Benjamin Bishop, 60, pleaded guilty Thursday in federal court to willfully communicating classified national defense information to a person not authorized to receive it. He also pleaded guilty to willfully retaining classified national defense information.
Bishop, a Honolulu defense contractor, was arrested on March 15, 2013 on charges that he communicated classified information to a person identified as a 27-year-old Chinese woman with whom he had a romantic relationship during the year preceding the charges.
According to the criminal complaint, during Bishop's relationship with the woman, further identified as a graduate student in the United States on a J1 Visa, he communicated classified information concerning U.S. national defense systems and removed classified information from his work space at U.S. Pacific Command which he then kept at his Honolulu area residence.
In his plea agreement filed with the Court, Bishop admitted that on or about May 12, 2012, he "willfully communicated, in an email attachment entitled 'Comments on Extending Deterrence from the Triad,' to PERSON 1, classified U.S.national defense information related to joint training and planning sessions between the United States and the Republic of Korea, which information related to the national defense and was classified at the SECRET level."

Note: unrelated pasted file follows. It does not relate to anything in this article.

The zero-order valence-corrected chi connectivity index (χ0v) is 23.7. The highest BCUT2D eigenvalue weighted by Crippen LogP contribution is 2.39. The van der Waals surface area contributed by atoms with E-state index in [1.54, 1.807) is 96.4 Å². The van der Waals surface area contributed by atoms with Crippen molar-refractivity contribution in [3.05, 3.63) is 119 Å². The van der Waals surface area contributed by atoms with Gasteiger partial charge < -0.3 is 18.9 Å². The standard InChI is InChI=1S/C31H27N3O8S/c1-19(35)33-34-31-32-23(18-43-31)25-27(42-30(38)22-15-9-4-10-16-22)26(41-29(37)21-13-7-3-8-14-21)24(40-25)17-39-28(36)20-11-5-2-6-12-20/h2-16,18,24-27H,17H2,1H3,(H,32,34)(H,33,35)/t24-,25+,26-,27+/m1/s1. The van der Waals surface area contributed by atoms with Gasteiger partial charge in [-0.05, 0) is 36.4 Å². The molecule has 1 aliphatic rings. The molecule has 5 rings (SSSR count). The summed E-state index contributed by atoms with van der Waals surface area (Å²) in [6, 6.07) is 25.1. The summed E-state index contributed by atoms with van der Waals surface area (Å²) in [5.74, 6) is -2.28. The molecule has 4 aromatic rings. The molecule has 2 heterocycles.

Bishop also admitted to willfully retaining multiple classified documents at his residence related to U.S. national defense,vincluding the U.S. Armed Forces Defense Planning Guide for years 2014-2018; avdocument entitled: Optimizing U.S. Force Posture in the Asia-Pacific; the U.S.vDepartment of Defense China Strategy; and the 2010 Guidance for Employment of Force.
When sentenced on June 26 by United States District Judge Leslie E. Kobayashi, Bishop will face a maximum sentence of 10 years in prison, a fine of up to $250,000, and three years of supervised release for each of the two counts of conviction.
“This case once again demonstrates our commitment and unwavering resolve to pursue and prosecute individuals who violate their security oaths and endanger our national security by unlawfully communicating sensitive and damaging classified national defense information to persons who are not entitled to receive it," said U.S. Attorney Florence T. Nakakuni.